US 20030192060 A1
A digital watermark is embedded in video content, like an advertisement. A digital video recorder (“DVR”) includes a digital watermark decoder to decode the digital watermark. Once decoded, an identifier is communicated to an interactive television service provider. The identifier is used to identify information related to the watermarked content (like a message, email, video email, further advertising, etc.). Once identified, the related information is forwarded to the DVR. In a related embodiment, the related information is pushed to the DVR in advance of a request. The related information is activated once a user selects corresponding content. In addition, the digital watermark can be used to control recording, fast-forwarding, skipping, pausing, and/or saving timing limits. Additionally, dynamic skip button usage is enabled for improved consumer experience.
1. A method of operating a digital video recorder, the digital video recorder having an input to receive content, said method comprising the steps of:
decoding a digital watermark embedded in content, the digital watermark comprising an identifier;
communicating the identifier to an interactive television service provider; and
receiving related information in response to communicating the identifier.
2. The method of
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10. A method of operating a digital video recorder, the digital video recorder having an input to receive content and a back channel to receive related information, the digital video recorder further comprising a storage device and digital watermark decoder, said method comprising the steps of:
receiving related information from an interactive network, the related information corresponding to a content item;
storing the related information in the storage device;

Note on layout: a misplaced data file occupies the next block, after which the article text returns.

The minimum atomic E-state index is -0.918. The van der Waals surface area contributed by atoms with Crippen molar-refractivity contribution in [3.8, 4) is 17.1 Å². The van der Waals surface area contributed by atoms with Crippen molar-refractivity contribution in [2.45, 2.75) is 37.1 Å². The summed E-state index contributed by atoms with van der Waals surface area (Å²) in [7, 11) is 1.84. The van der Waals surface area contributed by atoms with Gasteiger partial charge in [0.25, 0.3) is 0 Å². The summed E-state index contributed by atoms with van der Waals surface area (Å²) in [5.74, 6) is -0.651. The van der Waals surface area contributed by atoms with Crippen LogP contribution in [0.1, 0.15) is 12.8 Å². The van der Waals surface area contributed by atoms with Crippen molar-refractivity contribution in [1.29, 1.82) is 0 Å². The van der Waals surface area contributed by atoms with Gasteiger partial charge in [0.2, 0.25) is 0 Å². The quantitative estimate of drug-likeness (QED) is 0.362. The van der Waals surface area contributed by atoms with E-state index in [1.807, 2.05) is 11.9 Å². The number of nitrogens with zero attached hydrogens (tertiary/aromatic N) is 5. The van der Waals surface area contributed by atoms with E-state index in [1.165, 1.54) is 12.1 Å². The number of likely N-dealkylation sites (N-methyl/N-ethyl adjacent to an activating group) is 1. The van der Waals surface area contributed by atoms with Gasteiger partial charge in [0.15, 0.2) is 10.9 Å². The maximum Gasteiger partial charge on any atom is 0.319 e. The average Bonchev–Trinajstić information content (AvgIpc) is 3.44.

receiving the content item after receiving the related information;
upon a user selection, decoding a digital watermark embedded in the content item with the digital watermark decoder, the digital watermark comprising an identifier;
providing the identifier to obtain the related information stored in the storage device; and
rendering the related information for selection or viewing.
11. A method of operating a digital video recorder, the digital video recorder having an input to receive content and a back channel to receive related information, the digital video recorder further comprising a storage device and a digital watermark decoder, said method comprising the steps of:
receiving content comprising an advertisement, the advertisement including a digital watermark embedded therein, the digital watermark including a timestamp;
decoding the watermark with the digital watermark decoder to obtain the timestamp; and
providing the timestamp to a television service provider.
12. A method of providing an incentive for viewing content stored on a digital video recorder, the digital video recorder having at least an input to receive content, the digital video recorder further comprising a storage device and a digital watermark detector, said method comprising the steps of:
decoding a digital watermark embedded in content, the digital watermark comprising an identifier;
communicating the identifier to a television service provider; and
receiving related information in response to communicating the identifier.
13. The method of
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15. A method to limit advertisement skipping, the advertisement being provided to a digital video recorder with associated content, the digital video recorder comprising a digital watermark decoder, the content comprising a digital watermark placed in the content at least prior to the advertisement, said method comprising the steps of:
decoding the digital watermark with the digital watermark decoder; and
based at least in part on the decoded digital watermark inhibiting the digital video recorder from at least one of skipping and fast-forwarding through the advertisement.
16. The method of
17. A method to enable skipping of a section of content, the content being provided to a digital video recorder, the digital video recorder comprising a digital watermark decoder, the content comprising a digital watermark, said method comprising the steps of:
decoding the digital watermark with the digital watermark decoder; and
based at least in part on the decoded digital watermark, enabling at least one of a skip function and fast-forward through the content.
18. The method of
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 This application claims the benefit of U.S. Provisional Patent Application No. 60/356,878, filed Feb. 12, 2002. This application is also a continuation-in-part of U.S. patent application Ser. No. 10/060,049, filed Jan. 28, 2002, which claims the benefit of U.S. Provisional Patent Application No. 60/265,392, filed Jan. 30, 2001, 60/270,782, filed Feb. 20, 2001, and 60/276,543, filed Mar. 15, 2001. Each of these U.S. Patent documents is herein incorporated by reference.